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Thursday, March 18, 2010

7 Secrets to Closing Better Projects -- Faster By Ed Gandia

The following piece I received in an email newsletter after ordering Ed Gandia's book The Wealthy Freelancer. Can't wait to receive my copy in mail!


What do you do when a potential client calls you about a project
opportunity? Do you know what questions to ask...and in what order? Do
you know what "next steps" you'll suggest based on the information you
gather? developing a sales process is not the most exciting activity in
the world. But somewhere during my 11 years in sales, I came to the
realization that even a mediocre process beats no process at all.

In fact, following a well-defined process can not only help you
improve your sales effectiveness as a freelance professional, but it
can also help you stay relaxed, boost your confidence and save you a
great deal of time and effort.

The specific sales process you use should obviously depend on your
specific profession, the type of work you do and the kind of clients
you go after. But at a minimum, it should follow these simple

#1: Take Control
As the service provider, you need to take charge of the initial
conversation with the prospect. You're the expert. You know what
questions you must have answered. If you let the prospect take
complete control, you probably won't be able to gather all the needed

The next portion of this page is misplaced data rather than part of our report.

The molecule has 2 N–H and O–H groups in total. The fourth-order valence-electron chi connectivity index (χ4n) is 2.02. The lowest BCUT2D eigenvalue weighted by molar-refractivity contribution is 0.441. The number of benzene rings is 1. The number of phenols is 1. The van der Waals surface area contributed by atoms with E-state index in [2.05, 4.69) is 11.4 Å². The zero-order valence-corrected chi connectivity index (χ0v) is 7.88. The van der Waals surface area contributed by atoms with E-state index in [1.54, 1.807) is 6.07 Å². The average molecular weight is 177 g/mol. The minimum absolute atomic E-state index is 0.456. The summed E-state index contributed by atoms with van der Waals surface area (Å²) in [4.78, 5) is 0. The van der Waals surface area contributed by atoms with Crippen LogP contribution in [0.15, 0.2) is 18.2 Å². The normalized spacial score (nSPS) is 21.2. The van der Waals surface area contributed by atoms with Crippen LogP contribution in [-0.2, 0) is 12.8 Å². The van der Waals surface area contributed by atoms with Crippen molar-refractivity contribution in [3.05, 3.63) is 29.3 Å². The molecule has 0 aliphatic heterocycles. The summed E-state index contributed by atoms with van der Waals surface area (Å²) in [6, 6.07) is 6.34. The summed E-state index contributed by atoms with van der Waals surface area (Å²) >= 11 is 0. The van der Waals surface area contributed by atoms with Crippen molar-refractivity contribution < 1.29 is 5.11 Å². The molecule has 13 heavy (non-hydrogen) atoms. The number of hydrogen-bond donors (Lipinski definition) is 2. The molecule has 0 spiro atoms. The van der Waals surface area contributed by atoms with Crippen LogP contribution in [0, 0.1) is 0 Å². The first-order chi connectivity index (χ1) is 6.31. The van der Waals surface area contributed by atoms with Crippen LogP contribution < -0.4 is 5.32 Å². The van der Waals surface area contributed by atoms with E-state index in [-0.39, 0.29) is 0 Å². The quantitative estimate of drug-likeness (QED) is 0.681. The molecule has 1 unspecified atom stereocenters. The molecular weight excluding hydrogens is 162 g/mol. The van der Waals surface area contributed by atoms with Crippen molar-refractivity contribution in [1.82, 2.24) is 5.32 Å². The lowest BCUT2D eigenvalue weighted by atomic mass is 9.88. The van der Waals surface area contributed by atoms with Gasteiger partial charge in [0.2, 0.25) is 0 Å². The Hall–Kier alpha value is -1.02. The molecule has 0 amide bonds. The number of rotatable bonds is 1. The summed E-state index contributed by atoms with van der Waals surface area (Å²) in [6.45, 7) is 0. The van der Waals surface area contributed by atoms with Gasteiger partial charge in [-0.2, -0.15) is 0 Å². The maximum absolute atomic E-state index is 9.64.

information. Or you might find yourself sharing ideas, references and
too many work samples prematurely.

#2: Determine the Problem to Be Solved
Find out what problem they're trying to solve, especially if the scope
of work is unclear. A simple "What do you need help with?" is often a
good conversation starter. Walk away from that first conversation with
something tangible.

#3: Learn More About the Prospective Client
Ask a few questions to help you determine what type of prospect you're
dealing with. One of the first questions I always ask is "How did you
find out about me?" That's because someone who came via client
referral is very different from someone who found me through a Google

#4: Learn More About the Work
Next, you need to learn more about the project or work to be done. You
don't need to know every single least not yet. Just enough
to help you put a proposal together. The more detailed questions
should be saved for a future conversation -- once you land the work.

#5: Check for Budget
As many of you know, I'm a proponent of bringing up the issue of fees
early on. Why? Because the time to find out that this is NOT a good
prospect (from a budget perspective) is now -- not after you've spent 1
or 2 (or more!) hours putting a proposal together.

I'm not suggesting you should quote an exact fee at this point;
providing the prospect with an approximate range will often do the

#6: Avoid Jumping Through Hoops
At the same time, you should try to limit the amount of work and
information you provide until you know you have a qualified prospect,
a good potential fit and strong commitment that you're their top
choice (or at least on the short list, if there is one). In other
words, referrals, detailed samples, concepts and the like should all
wait until you're closer to striking a deal. They should rarely be
part of that first conversation.

#7: Ask for the Work

Never be afraid to ask for the work. I call prospects just a few hours
after emailing my proposal. I flat out ask if we can get started. And
if you're in a situation where a committee will be making the
decision, always ask when that decision will be made. When that day
comes, call to ask for the work.

Whatever you do, don't "wing it." Develop a good process and put it
down on paper. Continue to refine it as you learn what works well and
what doesn't.

Ed Gandia is the co-founder of and
co-author of The Wealthy Freelancer: 12 Secrets to a Great Income and
an Enviable Lifestyle
. To download 3 free chapters of his book, visit

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